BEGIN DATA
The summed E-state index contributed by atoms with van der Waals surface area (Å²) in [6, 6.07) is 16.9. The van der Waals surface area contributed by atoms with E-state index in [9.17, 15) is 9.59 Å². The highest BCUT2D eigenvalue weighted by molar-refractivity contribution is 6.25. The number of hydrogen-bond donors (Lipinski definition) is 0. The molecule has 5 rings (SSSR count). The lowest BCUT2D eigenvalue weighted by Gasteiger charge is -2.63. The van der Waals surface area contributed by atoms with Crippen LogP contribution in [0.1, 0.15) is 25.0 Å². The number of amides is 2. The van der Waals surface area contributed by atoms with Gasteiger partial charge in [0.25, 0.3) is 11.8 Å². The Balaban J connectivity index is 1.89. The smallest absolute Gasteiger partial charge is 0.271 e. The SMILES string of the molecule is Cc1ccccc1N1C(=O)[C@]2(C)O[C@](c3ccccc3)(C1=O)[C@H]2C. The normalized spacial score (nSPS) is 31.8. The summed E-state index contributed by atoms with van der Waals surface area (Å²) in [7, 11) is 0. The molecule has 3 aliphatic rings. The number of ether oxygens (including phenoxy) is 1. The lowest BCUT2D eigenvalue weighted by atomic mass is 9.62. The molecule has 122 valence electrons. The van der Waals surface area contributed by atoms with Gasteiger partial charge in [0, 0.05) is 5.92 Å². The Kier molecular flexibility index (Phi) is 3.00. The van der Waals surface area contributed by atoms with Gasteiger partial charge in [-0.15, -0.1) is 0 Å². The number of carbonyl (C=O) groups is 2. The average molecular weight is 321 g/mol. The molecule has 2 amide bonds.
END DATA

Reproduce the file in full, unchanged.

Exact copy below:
The summed E-state index contributed by atoms with van der Waals surface area (Å²) in [6, 6.07) is 16.9. The van der Waals surface area contributed by atoms with E-state index in [9.17, 15) is 9.59 Å². The highest BCUT2D eigenvalue weighted by molar-refractivity contribution is 6.25. The number of hydrogen-bond donors (Lipinski definition) is 0. The molecule has 5 rings (SSSR count). The lowest BCUT2D eigenvalue weighted by Gasteiger charge is -2.63. The van der Waals surface area contributed by atoms with Crippen LogP contribution in [0.1, 0.15) is 25.0 Å². The number of amides is 2. The van der Waals surface area contributed by atoms with Gasteiger partial charge in [0.25, 0.3) is 11.8 Å². The Balaban J connectivity index is 1.89. The smallest absolute Gasteiger partial charge is 0.271 e. The SMILES string of the molecule is Cc1ccccc1N1C(=O)[C@]2(C)O[C@](c3ccccc3)(C1=O)[C@H]2C. The normalized spacial score (nSPS) is 31.8. The summed E-state index contributed by atoms with van der Waals surface area (Å²) in [7, 11) is 0. The molecule has 3 aliphatic rings. The number of ether oxygens (including phenoxy) is 1. The lowest BCUT2D eigenvalue weighted by atomic mass is 9.62. The molecule has 122 valence electrons. The van der Waals surface area contributed by atoms with Gasteiger partial charge in [0, 0.05) is 5.92 Å². The Kier molecular flexibility index (Phi) is 3.00. The van der Waals surface area contributed by atoms with Gasteiger partial charge in [-0.15, -0.1) is 0 Å². The number of carbonyl (C=O) groups is 2. The average molecular weight is 321 g/mol. The molecule has 2 amide bonds.